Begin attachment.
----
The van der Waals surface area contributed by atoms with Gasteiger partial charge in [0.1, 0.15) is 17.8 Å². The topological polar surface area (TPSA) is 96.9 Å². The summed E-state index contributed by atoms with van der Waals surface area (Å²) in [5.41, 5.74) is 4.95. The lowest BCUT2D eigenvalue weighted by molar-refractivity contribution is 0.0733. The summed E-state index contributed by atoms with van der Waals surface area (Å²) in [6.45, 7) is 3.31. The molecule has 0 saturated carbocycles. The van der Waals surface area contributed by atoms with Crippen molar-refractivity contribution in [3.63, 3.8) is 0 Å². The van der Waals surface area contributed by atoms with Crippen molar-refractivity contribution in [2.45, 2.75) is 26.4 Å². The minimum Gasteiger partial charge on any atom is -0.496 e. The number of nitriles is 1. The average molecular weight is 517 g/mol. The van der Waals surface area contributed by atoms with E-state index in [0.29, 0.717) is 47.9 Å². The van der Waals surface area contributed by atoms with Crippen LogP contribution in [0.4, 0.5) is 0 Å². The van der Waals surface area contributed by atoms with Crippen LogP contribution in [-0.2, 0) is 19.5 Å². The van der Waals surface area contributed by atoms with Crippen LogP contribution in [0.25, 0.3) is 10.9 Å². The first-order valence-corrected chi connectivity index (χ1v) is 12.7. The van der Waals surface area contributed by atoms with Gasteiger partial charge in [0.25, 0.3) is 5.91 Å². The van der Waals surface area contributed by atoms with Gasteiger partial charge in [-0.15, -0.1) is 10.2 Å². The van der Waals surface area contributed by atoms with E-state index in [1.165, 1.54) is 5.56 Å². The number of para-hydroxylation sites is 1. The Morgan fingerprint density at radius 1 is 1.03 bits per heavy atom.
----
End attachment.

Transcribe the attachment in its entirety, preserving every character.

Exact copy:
The van der Waals surface area contributed by atoms with Gasteiger partial charge in [0.1, 0.15) is 17.8 Å². The topological polar surface area (TPSA) is 96.9 Å². The summed E-state index contributed by atoms with van der Waals surface area (Å²) in [5.41, 5.74) is 4.95. The lowest BCUT2D eigenvalue weighted by molar-refractivity contribution is 0.0733. The summed E-state index contributed by atoms with van der Waals surface area (Å²) in [6.45, 7) is 3.31. The molecule has 0 saturated carbocycles. The van der Waals surface area contributed by atoms with Crippen molar-refractivity contribution in [3.63, 3.8) is 0 Å². The van der Waals surface area contributed by atoms with Crippen molar-refractivity contribution in [2.45, 2.75) is 26.4 Å². The minimum Gasteiger partial charge on any atom is -0.496 e. The number of nitriles is 1. The average molecular weight is 517 g/mol. The van der Waals surface area contributed by atoms with E-state index in [0.29, 0.717) is 47.9 Å². The van der Waals surface area contributed by atoms with Crippen LogP contribution in [0.4, 0.5) is 0 Å². The van der Waals surface area contributed by atoms with Crippen LogP contribution in [-0.2, 0) is 19.5 Å². The van der Waals surface area contributed by atoms with Crippen LogP contribution in [0.25, 0.3) is 10.9 Å². The first-order valence-corrected chi connectivity index (χ1v) is 12.7. The van der Waals surface area contributed by atoms with Gasteiger partial charge in [0.25, 0.3) is 5.91 Å². The van der Waals surface area contributed by atoms with Gasteiger partial charge in [-0.15, -0.1) is 10.2 Å². The van der Waals surface area contributed by atoms with E-state index in [1.165, 1.54) is 5.56 Å². The number of para-hydroxylation sites is 1. The Morgan fingerprint density at radius 1 is 1.03 bits per heavy atom.